Reply with quote
Post Re: Recently Seen

Wooley wrote:
Did you already know that the Kubrick made the film without narration but the studio worried it was too obtuse and demanded it be added after the film was in the can?


Nope. Good to know that. Have you seen Killer's Kiss?

_________________
--- UNDER CONSTRUCTION ---


Mon Nov 26, 2018 11:56 pm
Profile
User avatar
Reply with quote
Post Re: Recently Seen

Yeah, the narration kind of sucked at times.

"At exactly 3:45 on that Saturday afternoon in the last week of September..." Ugh.

It's a minor flaw on something so great. I just pretend it's not there when I watch it.

_________________
Top 30 Favorite Films of All Time


Tue Nov 27, 2018 12:24 am
Profile
User avatar
Reply with quote
Post Re: Recently Seen

Thief wrote:

Nope. Good to know that. Have you seen Killer's Kiss?

Yes, I saw it on the Criterion disk. It was pretty good all around with solid acting, characters, and suspense. I also really liked the mannequin scene in the end. Creative set design there. Its ending is a little weak, but I'd still recommend it even though, besides Kubrick's early documentary shorts, it's my least favorite of his films which I've seen so far.

_________________
Top 30 Favorite Films of All Time


Tue Nov 27, 2018 12:28 am
Profile
User avatar
Reply with quote
Post Re: Recently Seen

Popcorn Reviews wrote:
Yes, I saw it on the Criterion disk. It was pretty good all around with solid acting, characters, and suspense. I also really liked the mannequin scene in the end. Creative set design there. Its ending is a little weak, but I'd still recommend it even though, besides Kubrick's early documentary shorts, it's my least favorite of his films which I've seen so far.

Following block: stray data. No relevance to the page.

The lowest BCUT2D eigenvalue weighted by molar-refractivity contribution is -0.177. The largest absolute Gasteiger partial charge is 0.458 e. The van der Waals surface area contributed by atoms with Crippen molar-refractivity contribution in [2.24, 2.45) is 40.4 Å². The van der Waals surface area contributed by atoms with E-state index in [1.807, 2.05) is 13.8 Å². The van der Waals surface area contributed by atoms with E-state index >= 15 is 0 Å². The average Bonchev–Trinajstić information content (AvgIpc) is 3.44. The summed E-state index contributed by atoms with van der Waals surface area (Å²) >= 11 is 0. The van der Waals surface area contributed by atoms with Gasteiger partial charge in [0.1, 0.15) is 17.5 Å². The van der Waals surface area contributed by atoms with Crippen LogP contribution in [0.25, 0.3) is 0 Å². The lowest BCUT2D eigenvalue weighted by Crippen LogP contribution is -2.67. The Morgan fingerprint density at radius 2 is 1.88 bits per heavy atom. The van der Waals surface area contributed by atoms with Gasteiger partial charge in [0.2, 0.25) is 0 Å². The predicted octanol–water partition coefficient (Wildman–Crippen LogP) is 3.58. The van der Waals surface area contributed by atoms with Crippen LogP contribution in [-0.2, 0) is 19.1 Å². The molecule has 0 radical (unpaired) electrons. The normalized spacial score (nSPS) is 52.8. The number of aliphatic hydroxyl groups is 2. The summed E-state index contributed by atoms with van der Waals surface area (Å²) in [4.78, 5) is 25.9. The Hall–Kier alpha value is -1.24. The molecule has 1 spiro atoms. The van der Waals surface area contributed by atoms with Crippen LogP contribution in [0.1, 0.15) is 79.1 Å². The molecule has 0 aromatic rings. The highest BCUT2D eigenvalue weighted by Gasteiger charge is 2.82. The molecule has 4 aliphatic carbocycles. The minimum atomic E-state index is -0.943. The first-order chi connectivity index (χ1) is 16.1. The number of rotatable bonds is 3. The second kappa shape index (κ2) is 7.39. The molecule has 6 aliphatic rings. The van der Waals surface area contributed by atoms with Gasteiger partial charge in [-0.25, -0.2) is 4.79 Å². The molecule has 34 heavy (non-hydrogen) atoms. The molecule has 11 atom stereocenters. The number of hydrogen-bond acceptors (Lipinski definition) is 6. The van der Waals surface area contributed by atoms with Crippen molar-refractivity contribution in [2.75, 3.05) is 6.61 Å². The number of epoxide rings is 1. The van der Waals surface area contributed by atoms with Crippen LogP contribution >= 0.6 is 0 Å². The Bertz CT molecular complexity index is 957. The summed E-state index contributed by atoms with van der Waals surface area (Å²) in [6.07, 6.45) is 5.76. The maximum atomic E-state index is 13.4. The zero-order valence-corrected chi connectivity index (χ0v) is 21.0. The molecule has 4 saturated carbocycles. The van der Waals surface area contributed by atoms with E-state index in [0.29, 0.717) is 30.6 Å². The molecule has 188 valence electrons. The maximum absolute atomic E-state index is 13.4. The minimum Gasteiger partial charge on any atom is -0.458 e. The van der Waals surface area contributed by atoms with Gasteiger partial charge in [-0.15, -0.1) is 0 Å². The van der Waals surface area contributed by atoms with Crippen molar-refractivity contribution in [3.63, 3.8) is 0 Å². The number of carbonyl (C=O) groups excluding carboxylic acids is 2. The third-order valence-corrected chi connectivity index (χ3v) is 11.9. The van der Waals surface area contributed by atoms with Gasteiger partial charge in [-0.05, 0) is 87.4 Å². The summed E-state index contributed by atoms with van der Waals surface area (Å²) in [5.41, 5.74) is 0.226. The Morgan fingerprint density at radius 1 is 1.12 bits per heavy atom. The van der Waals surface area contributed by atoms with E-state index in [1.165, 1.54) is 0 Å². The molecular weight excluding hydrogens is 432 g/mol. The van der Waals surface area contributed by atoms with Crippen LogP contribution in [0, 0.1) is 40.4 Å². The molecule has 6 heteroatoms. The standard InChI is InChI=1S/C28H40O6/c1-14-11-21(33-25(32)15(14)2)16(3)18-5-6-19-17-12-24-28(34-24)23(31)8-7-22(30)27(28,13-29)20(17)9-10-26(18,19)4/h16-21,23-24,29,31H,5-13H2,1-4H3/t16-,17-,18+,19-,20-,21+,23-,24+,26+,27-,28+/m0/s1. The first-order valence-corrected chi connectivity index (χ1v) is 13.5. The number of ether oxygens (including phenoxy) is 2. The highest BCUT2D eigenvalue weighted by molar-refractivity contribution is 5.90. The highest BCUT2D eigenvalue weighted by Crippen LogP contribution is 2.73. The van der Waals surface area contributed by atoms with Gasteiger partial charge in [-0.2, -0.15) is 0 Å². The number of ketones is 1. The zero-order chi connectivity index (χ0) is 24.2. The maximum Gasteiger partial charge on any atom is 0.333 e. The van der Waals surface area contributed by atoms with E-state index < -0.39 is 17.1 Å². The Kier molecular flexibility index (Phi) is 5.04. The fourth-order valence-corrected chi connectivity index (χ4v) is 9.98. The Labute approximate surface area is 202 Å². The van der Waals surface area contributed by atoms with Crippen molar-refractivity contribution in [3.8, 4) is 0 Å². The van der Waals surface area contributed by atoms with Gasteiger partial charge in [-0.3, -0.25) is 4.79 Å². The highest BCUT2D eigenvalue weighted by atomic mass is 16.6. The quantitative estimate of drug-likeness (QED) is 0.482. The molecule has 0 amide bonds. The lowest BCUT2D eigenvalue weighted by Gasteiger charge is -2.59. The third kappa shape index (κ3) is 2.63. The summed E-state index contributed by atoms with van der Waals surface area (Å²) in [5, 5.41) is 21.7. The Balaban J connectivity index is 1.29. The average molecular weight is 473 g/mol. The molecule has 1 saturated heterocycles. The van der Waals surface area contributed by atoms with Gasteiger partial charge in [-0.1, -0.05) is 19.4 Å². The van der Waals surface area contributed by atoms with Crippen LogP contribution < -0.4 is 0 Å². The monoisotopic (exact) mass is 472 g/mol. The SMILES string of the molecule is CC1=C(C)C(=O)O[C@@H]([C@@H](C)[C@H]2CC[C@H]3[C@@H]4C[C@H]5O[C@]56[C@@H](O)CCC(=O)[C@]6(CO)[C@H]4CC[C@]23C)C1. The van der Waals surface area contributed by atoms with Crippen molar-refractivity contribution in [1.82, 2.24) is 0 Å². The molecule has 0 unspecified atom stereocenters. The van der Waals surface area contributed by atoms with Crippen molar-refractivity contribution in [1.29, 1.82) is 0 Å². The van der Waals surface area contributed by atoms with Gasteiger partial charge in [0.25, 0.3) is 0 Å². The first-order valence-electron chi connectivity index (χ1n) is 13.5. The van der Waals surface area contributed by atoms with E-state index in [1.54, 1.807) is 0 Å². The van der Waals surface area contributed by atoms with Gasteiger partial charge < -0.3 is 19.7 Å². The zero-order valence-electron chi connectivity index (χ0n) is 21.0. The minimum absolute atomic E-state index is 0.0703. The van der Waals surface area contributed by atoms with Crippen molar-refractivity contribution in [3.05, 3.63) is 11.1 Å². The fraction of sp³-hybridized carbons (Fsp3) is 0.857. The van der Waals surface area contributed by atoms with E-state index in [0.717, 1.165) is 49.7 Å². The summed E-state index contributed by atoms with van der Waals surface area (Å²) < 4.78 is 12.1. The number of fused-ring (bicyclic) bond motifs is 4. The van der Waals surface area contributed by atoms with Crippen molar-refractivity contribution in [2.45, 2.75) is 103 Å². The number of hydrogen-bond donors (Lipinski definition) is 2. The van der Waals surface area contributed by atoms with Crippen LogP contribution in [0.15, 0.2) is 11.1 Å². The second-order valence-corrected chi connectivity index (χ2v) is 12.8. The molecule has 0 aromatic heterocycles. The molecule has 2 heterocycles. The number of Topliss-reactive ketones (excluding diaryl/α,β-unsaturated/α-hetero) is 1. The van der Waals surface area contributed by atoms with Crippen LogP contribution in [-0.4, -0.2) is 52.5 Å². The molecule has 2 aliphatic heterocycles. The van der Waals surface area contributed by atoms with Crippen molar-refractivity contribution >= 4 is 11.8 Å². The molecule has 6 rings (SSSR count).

The thing is that there's also some studio meddling there as well.

_________________
--- UNDER CONSTRUCTION ---


Tue Nov 27, 2018 12:40 am
Profile
User avatar
Reply with quote
Post Re: Recently Seen

Thief wrote:

The thing is that there's also some studio meddling there as well.

Out of curiosity, what is it?

_________________
Top 30 Favorite Films of All Time


Tue Nov 27, 2018 12:42 am
Profile
User avatar
Reply with quote
Post Re: Recently Seen

Popcorn Reviews wrote:
Out of curiosity, what is it?


The ending. United Artists bought the film from Kubrick, but insisted on the "happy ending". They also paid an advance for his next film so, you know, gotta give some to get some.

_________________
--- UNDER CONSTRUCTION ---


Tue Nov 27, 2018 12:57 am
Profile
User avatar
Reply with quote
Post Re: Recently Seen

Thief wrote:

Nope. Good to know that. Have you seen Killer's Kiss?

I have not, but after The Killing, I just may.


Tue Nov 27, 2018 1:04 am
Profile
User avatar
Reply with quote
Post Re: Recently Seen

Thief wrote:

The ending. United Artists bought the film from Kubrick, but insisted on the "happy ending". They also paid an advance for his next film so, you know, gotta give some to get some.

Interesting. Didn't know that.

_________________